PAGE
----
Sunday, 19 June 2011

On the subject of the past and my old artworks

Whilst thinking about older art works, I came across these two whilst rummaging through some old frames to find one for a particular (and urgent) need.

The first is a landscape executed in pastel on card. This became one of my favourite combinations but strangely I seem to have never really gone as far with this media as I thought I would. I think this is probably because I found collage / mixed media which has taken up most of my time for art. here is the painting.

I think this is a very blue sky, I probably did not have a very large selection of pastels at this stage and wasn't too confident about mixing the colours on the painting itself. But nevertheless, I do like this, and may well use it on my  Zazzle store.

The second I am posting today, is an early experiment with oil paints. This is on card again - not the best gground for this media but I was always very dubious about using these paints. here I was simply looking at the way the paints acted because I was basically a watercolourist looking for some other way to express my creativity. I never really took to oil and finally started to use acrylics. Mostly for larger works on canvas and mostly abstract.

Again though, I seem to have grown attached to this simple painting over the years. My group are painting en plein air on Tuesday, and it looks like rain again. Just realised that we wait for the longest day and this puts us directly in competition with Wimbledon. Of course rain is therefore inevitable, c'est la vie!

Saturday, 11 June 2011

A look into the past ( some old ACEO paintings)

Do you ever look back over your old artwork and think, "Did I really do that?"

I was in that sort of a mood just recently. I have been having a little difficulty in getting my act together over painting. I have been doing mostly mixed media art, for example:-

and even when painting I have mostly been doing abstracts or semi-abstracts:-

and whilst I have no problem with these, I am finding that my drawing is getting a little rusty. In fact my ability to create a true to life drawing (especially a figurative drawing) is virtualy nil. This made me start to look over some of my older work with a "jealous eye". Hence the comment, "Did I really do that?"

 Brockhampton, a National Trust property

 The girl with a black hat

Seated Nude

Well, after this wallowing in nostalgia, I am going to have to get myself sorted anad set aside a little more time for simply sketching. Something I used to do regularly and often. there is nothing like it for developing the ability to draw accurately and to capture the essence of a subject. I have even written a page on Squidoo, "Not AnotherWatercolour Tutorial", about my sketching - but the examples I have used have all been very old. Just goes to show I guess, that a return to my old habits ( artistic, LOL) is long overdue.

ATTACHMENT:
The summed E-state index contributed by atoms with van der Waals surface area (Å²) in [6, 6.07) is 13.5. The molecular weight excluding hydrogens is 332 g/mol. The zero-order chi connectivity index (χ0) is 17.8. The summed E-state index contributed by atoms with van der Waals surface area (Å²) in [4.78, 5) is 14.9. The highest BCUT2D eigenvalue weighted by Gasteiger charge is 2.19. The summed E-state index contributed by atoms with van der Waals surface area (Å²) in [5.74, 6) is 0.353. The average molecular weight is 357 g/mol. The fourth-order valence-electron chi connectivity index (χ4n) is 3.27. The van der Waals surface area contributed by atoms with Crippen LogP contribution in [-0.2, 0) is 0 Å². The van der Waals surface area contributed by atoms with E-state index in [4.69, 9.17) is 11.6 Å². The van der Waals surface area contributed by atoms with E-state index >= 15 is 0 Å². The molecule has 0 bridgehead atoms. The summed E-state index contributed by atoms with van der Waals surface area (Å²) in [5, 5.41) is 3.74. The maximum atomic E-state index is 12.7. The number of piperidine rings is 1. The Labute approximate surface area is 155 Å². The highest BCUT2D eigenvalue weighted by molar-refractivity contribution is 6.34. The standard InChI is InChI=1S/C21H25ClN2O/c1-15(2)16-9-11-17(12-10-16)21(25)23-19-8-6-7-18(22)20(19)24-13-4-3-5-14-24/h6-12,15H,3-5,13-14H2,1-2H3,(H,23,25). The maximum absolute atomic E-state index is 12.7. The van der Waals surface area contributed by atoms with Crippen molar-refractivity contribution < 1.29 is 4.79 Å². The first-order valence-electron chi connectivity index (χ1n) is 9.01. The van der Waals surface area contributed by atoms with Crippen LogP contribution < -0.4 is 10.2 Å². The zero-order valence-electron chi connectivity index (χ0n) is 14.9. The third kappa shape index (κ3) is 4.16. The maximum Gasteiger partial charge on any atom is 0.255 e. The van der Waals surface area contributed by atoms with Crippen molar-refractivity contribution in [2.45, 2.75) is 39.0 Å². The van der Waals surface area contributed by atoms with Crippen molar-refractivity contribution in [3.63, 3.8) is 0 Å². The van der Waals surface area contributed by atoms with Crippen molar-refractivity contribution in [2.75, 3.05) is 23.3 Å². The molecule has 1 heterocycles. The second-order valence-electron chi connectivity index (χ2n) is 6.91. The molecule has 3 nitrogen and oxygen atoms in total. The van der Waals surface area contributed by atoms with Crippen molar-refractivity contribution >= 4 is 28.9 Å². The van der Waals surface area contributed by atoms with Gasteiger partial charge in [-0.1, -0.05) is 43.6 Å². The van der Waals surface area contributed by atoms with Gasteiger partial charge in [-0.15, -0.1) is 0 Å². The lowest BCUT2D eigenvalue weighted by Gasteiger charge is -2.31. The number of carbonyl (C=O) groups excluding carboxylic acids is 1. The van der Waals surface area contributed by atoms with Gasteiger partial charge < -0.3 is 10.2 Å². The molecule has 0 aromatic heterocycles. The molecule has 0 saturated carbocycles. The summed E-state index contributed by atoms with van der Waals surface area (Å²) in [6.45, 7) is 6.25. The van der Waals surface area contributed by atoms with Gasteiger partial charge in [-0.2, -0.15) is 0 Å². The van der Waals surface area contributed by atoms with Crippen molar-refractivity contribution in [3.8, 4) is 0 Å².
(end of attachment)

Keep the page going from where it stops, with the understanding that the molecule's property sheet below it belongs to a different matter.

Wednesday, 1 June 2011

Demonstration by Stan Kominski

The Knowle Art Group had a demonstration from Stan Kominski a few weeks ago, a wonderful energetic and committed demonstrator. Everybody enjoyed the evening thoroughly.

Stan gave a demo of how to paint using just three colours to paint an amazing landscape and then a portrait of a golden retriever. For the former he used dilute washes of gouache and for the latter he used paint with very little water added and also a white, the result was very much like an acrylic or oil painting. The main thrust of his demo however, was that he used only three colours in his palette. the colours were ultramarine blue, alizarin crimson and yellow ochre. he explained that after experimenting with colours he chose these to keep things simple for sketching on-site and that these three colours harmonised well and gave a wide range of colour mixes.

He also staggered most of us by using very inexpensive brushes (or rather a brush), which was subjected to some quite rough treatment to achieve extraordinary textures. We had all been taught that we should buy the best brushes that we could afford to be able to control the marks on the paper, what a revelation. And to cap it he did not change his water at all in the evening. Something again that was the opposite of everything that we had been taught if we wanted our watercolours to look fresh. Stan argued that we rarely use pure pigments anyway and often end up adding small amounts of colour to make the mixes look realistic. His paintings definitely did not seem to suffer because of his technique. Check out some of his work on his web-site.

Stan also runs classes at his Warwickshire home which many of us were keen to find out more about, and if you can't manage that then his book is a must. Lots of demos of both techniques and something which is not too well covered in the litterature; making and using a tracedown sheet to transfer an image from a reference photo to your paper. The book is highly recommended.

This post actually creates a controversy over using colours as I wrote about in my last post and in this article, Painting the Seasons. However if you take things as they come and don't get too uptight, hey its only art - enjoy it!

Thanks for staying with me, see you next time.